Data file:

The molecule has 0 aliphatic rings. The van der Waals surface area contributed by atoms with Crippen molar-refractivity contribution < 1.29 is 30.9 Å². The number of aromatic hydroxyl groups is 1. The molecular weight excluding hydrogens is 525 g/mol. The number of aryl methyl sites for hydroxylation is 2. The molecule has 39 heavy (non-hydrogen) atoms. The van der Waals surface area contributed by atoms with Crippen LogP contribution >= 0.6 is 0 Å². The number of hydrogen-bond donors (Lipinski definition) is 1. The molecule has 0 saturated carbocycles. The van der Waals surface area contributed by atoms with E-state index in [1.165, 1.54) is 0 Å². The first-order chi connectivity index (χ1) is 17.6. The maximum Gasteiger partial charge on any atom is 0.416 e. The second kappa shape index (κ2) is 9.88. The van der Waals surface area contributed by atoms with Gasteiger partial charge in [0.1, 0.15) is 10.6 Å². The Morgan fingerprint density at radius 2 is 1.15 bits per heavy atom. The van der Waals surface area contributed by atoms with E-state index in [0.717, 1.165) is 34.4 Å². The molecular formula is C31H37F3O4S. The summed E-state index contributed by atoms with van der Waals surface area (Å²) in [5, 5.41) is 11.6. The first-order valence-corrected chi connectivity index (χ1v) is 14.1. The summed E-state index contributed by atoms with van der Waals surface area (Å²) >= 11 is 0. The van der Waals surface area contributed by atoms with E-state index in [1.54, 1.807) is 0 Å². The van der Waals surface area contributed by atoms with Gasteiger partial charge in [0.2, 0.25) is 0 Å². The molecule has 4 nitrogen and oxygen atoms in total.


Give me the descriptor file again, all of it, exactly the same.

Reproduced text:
The molecule has 0 aliphatic rings. The van der Waals surface area contributed by atoms with Crippen molar-refractivity contribution < 1.29 is 30.9 Å². The number of aromatic hydroxyl groups is 1. The molecular weight excluding hydrogens is 525 g/mol. The number of aryl methyl sites for hydroxylation is 2. The molecule has 39 heavy (non-hydrogen) atoms. The van der Waals surface area contributed by atoms with Crippen LogP contribution >= 0.6 is 0 Å². The number of hydrogen-bond donors (Lipinski definition) is 1. The molecule has 0 saturated carbocycles. The van der Waals surface area contributed by atoms with E-state index in [1.165, 1.54) is 0 Å². The first-order chi connectivity index (χ1) is 17.6. The maximum Gasteiger partial charge on any atom is 0.416 e. The second kappa shape index (κ2) is 9.88. The van der Waals surface area contributed by atoms with Gasteiger partial charge in [0.1, 0.15) is 10.6 Å². The Morgan fingerprint density at radius 2 is 1.15 bits per heavy atom. The van der Waals surface area contributed by atoms with E-state index in [0.717, 1.165) is 34.4 Å². The molecular formula is C31H37F3O4S. The summed E-state index contributed by atoms with van der Waals surface area (Å²) in [5, 5.41) is 11.6. The first-order valence-corrected chi connectivity index (χ1v) is 14.1. The summed E-state index contributed by atoms with van der Waals surface area (Å²) >= 11 is 0. The van der Waals surface area contributed by atoms with E-state index in [1.54, 1.807) is 0 Å². The van der Waals surface area contributed by atoms with Gasteiger partial charge in [0.2, 0.25) is 0 Å². The molecule has 4 nitrogen and oxygen atoms in total.